Francis Ford Coppola’s Megalopolis draws mixture of boos and applause at Cannes

Francis Ford Coppola’s 140-minute, self-financed magnum opus received a mixed reaction at its Cannes Film Festival premiere on Thursday (16 May).

The Godfather director’s new dystopian drama, Megalopolis, stars Adam Driver as Cesar Catilina, an architect-scientist who wants to better a fictional version of New York City called New Rome.

Journalists present at the screening reported booing from the audience after the film ended. However, the boos quickly turned to cheers when an “In Memoriam” segment proceeded to play for Coppola’s late wife Eleanor, World of Reel’s Jordan Ruimy reported.

The director and cast then received a seven-minute standing ovation.

“Thank you all so much. It is so impossible to find words to tell you how I feel,” Coppola said after the credits rolled, introducing his family members to the audience.

“But they were not the only family because all of these wonderful actors and folks were all my family. As Cesar [Driver’s character in the film] says, we’re all one family. You’re all my cousins. We are one. We are the human family. As you see at the end, that’s who we should pledge our allegiance to: our entire family and to this beautiful home, Earth, that we have.

“That is my wish. That it’s the children who are going to inherit this beautiful world from us. The most important word we have is the most beautiful word in any language: ‘esperanza.’ Hope. And that’s what I dedicate this to.”

Adam Driver (left) plays a ‘genius artist’ with ambitions to transform his city in Francis Ford Coppola’s dystopian drama (Pascal Le Segretain/Getty Images)
Adam Driver (left) plays a ‘genius artist’ with ambitions to transform his city in Francis Ford Coppola’s dystopian drama (Pascal Le Segretain/Getty Images)

Megalopolis has divided critics, debuting on the review aggregation site Rotten Tomatoes with a score of 53 per cent at the time of writing.

New York Magazine’s Bilge Ebiri wrote that, at times, the film “feels like the fevered thoughts of a precocious child, driven and dazzled and maybe a little lost in all the possibilities of the world before him”.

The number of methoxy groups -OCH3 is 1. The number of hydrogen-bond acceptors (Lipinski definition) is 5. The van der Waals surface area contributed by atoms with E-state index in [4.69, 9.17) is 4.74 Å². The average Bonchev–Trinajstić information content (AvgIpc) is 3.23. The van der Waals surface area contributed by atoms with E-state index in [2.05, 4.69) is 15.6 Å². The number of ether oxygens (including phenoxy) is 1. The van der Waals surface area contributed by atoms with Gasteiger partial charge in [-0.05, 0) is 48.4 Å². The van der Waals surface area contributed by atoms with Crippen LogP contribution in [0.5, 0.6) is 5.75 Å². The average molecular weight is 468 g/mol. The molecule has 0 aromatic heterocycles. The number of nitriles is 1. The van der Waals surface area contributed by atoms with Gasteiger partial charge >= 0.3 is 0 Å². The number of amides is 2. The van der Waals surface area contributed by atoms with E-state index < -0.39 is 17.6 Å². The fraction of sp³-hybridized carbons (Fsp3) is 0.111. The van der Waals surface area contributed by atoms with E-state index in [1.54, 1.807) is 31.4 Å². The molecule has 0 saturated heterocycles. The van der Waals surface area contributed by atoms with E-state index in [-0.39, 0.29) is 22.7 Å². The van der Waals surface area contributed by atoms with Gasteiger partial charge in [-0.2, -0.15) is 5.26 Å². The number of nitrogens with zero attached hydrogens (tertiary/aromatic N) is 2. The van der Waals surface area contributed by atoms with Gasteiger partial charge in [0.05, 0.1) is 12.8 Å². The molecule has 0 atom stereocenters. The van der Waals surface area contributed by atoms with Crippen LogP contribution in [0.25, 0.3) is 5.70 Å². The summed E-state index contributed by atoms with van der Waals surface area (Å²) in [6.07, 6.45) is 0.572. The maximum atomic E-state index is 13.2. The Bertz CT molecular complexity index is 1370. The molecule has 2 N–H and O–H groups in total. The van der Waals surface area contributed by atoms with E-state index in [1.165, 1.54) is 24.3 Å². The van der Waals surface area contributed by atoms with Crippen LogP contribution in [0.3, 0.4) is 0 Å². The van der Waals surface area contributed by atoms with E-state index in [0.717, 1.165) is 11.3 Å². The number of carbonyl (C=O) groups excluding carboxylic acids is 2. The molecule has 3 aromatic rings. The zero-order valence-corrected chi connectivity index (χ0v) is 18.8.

At one moment during the film, an actor reportedly appeared on the Cannes stage, playing a journalist, speaking to Cesar on the screen as if he were at a press conference.

Megalopolis is set in an “imagined Modern America”, an official logline reads. “The City of New Rome must change, causing conflict between Cesar Catilina (Driver), a genius artist who seeks to leap into a utopian, idealistic future, and his opposition, Mayor Franklyn Cicero (Giancarlo Esposito), who remains committed to a regressive status quo, perpetuating greed, special interests, and partisan warfare.

“Torn between them is socialite Julia Cicero (Nathalie Emmanuel), the mayor’s daughter, whose love for Cesar has divided her loyalties, forcing her to discover what she truly believes humanity deserves.”

Adam Driver in ‘Megalopolis’ (Le Pacte)
Adam Driver in ‘Megalopolis’ (Le Pacte)

Aubrey Plaza, Shia LaBeouf, Jon Voight, Laurence Fishburne, Talia Shire, Kathryn Hunter, Grace VanderWaal, Chloe Fineman, DB Sweeney and Dustin Hoffman also star.

In a recent analysis of Coppola’s work for The Independent, Geoffrey Macnab wrote about the director’s struggle to find funding for his latest work, which was produced over decades.

“It was as if the Hollywood executives were looking for payback for all those past occasions when Coppola had criticised their way of doing business, or when he had taken their money and produced a box-office turkey, such as the romantic musical One from the Heart (1981) or his car designer biopic Tucker: The Man and His Dream (1988),” he wrote.

“The 85-year-old may have won multiple Oscars, but he is arguably as much an outsider now as when he was making his first exploitation pics for B-movie maestro Roger Corman in the early 1960s.”

Megalopolis does not yet have a release date.